"We don't have a team designed to grind it out on the boards, so we try to make the best of the skills we do have," coach Pat Quinn says. "In the playoffs we're going to force [Eastern Conference] teams to play our way. They're going to have to defend us, and we're better offensively than we were. We're also better at their game than we were early in the season."
Will New Jersey finally fill up the net?
The Devils finished second to Toronto in regular-season goals but still must kick their habit of making every opposing playoff goalie look like Jacques Plante. Getting four goals in five games against the Rangers' Mike Richter in a 1997 second-round loss was understandable; putting only 11 past Ottawa's Damian Rhodes in six games of a first-round defeat last spring was ridiculous. "Last year was just a disaster," says New Jersey center Bobby Holik. But an emerging scoring line of Jason Arnott, Petr Sykora and Patrik Elias, the increasing willingness of defensemen other than Scott Niedermayer to join the rush, and coach Robbie Ftorek's tolerance for the occasional defensive lapse give the Devils more confidence in the attacking zone.
What lower-seeded clubs could be a favorite's worst nightmare?
The San Jose Sharks might not beat Colorado in the first round, but they could pound on the Avalanche like a mallet on flank steak for six or seven games. The Sharks are skilled in hockey's black arts, drawing penalties by relentlessly driving to the net and punishing opposing forwards with a style that varies between merely nasty and unabashedly dirty. The most dangerous Shark is defenseman Bryan Marchment, who in Game 1 of the 1998 playoffs blew out Joe Nieuwendyk's knee by running him into the boards, effectively crippling Dallas's Cup hopes less than a period into the postseason. San Jose also has a playoff-hardened goalie in two-time Cup winner Mike Vernon and an offense bolstered by trading-deadline acquisition Vincent Damphousse, a forward who had been suffocating with the Montreal Canadiens but who flourished with the Sharks (13 points in 12 games).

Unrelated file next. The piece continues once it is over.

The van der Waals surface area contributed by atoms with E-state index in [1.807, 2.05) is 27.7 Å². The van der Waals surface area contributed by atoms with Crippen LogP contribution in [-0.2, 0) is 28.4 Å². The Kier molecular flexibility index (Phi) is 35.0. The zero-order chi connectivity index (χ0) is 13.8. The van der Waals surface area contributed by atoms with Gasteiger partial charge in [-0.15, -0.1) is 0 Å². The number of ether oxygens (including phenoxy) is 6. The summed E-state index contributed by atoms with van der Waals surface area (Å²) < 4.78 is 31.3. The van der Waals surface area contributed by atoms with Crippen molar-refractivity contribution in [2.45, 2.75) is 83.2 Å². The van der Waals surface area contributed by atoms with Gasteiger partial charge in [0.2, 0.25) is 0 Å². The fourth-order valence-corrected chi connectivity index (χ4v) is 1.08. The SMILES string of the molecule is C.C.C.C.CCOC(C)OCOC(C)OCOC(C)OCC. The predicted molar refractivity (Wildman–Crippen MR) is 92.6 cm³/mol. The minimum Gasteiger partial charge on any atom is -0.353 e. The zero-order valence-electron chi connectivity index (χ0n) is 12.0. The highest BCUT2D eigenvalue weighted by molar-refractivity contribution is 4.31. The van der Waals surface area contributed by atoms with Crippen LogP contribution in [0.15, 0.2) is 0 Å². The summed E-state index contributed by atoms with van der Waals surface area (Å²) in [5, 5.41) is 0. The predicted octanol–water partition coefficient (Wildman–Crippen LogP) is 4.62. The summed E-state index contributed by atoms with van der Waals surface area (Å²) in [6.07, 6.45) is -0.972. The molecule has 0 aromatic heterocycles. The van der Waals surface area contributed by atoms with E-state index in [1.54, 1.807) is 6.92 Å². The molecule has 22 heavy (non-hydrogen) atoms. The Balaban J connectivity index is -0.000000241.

The Boston Bruins are another potential land mine for higher-seeded opponents. Boston employed a playoff style all season, making simple passes, dumping the puck, playing with a mix of irritability and discipline that works well in the spring. The Bruins rarely beat themselves, allowing an NHL-low 3.7 power plays per game and killing them at an 89.2% rate. Goalie Byron Dafoe had the league's second-best save percentage (.926), and center Joe Thornton emerged in his second season to give Boston two scoring lines. Says coach Pat Burns proudly, "We're a pain in the ass."
So who will win the Stanley Cup?
Last October, SI picked Dallas, and we're sticking with the team even though Detroit is fabulous and Colorado is dangerous. Whichever team survives the anticipated second-round Armageddon between the Red Wings and the Avalanche could be in tatters by the time it plays Dallas in the conference finals. In the NHL's endless season the Stars, who will bounce the Devils for the Cup, might even be hailed as the Boys of Summer.
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